Intrinsic priors are closely related to the expected-posterior prior distributions of Pérez (1998) and Pérez and Berger (2002) which have nice interpretation based on imaginary training data coming from prior predictive distributions. The expected-posterior priors overcome some of the difficulties that appear in Bayesian model comparison and variable selection when using improper priors, like the indeterminacy of the Bayes factors, since the unknown normalizing constants cancel out in the marginal likelihood ratios. Moreover, all prior distributions are calculated automatically, having a notion of compatibility, since they are based on averages of posterior distributions of similar imaginary-predictive data. Another advantage is that these priors take into account the different interpretation of the coefficients of each model. They are also connected not only to the intrinsic priors, but to the Zellner’s (1986) g-priors that use a specific “imaginary” dataset instead of averaging across a predictive distribution. For a complete and more detailed list of the advantages of the expected-posterior priors see Pérez (1998) and Pérez and Berger (2002).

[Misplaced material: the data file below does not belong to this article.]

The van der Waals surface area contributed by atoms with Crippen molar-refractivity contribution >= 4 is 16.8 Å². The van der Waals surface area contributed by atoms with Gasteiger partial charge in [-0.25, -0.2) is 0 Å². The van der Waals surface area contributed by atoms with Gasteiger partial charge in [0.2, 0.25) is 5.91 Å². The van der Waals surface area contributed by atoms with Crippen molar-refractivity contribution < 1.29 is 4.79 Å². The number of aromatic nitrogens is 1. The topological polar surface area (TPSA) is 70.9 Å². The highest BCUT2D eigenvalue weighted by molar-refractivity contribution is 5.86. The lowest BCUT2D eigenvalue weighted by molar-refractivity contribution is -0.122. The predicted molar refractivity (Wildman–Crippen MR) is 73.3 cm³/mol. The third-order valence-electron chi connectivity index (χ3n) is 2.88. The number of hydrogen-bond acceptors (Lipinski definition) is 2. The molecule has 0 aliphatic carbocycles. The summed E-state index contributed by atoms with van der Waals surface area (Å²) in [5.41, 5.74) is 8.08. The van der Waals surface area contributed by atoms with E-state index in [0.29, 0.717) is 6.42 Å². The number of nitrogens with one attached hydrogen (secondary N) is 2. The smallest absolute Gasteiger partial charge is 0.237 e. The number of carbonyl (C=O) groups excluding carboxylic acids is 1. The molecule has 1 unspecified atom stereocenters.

In this paper we implement the expected-posterior prior methodology on variable selection problems in normal regression models. We construct a straightforward MCMC scheme for the derivation of the posterior distribution, as well as a Monte Carlo estimate for the computation of the Bayes factors and posterior model probabilities under the intrinsic prior. The proposed methodology is applied to a variety of random training samples and therefore the uncertainty over different training samples is considered.
2 Expected-posterior priors
In the above equation, if we use the Bayes theorem to replace \(\pi_{\ell}^{N} ( \boldsymbol{\beta}_{\ell}, \sigma^{2} | \boldsymbol{y}^{*}, \mathrm{X} _{\ell}^{*})\) by the corresponding likelihood-prior product and write the marginal likelihood \(m_{0}^{N}(\boldsymbol{y}^{*}|\, \mathrm{X} _{0}^{*} )\) as an integral of the likelihood over the prior of the parameters of the reference model, then we end up with the intrinsic prior as defined in Berger and Pericchi (1996).
A question that naturally arises is which model should be selected as a reference model. In order (1) to coincide with the intrinsic prior, m_{0} must be nested to all models m_{ℓ} under consideration. Therefore, in variable selection problems, a natural choice for the reference model is the constant model.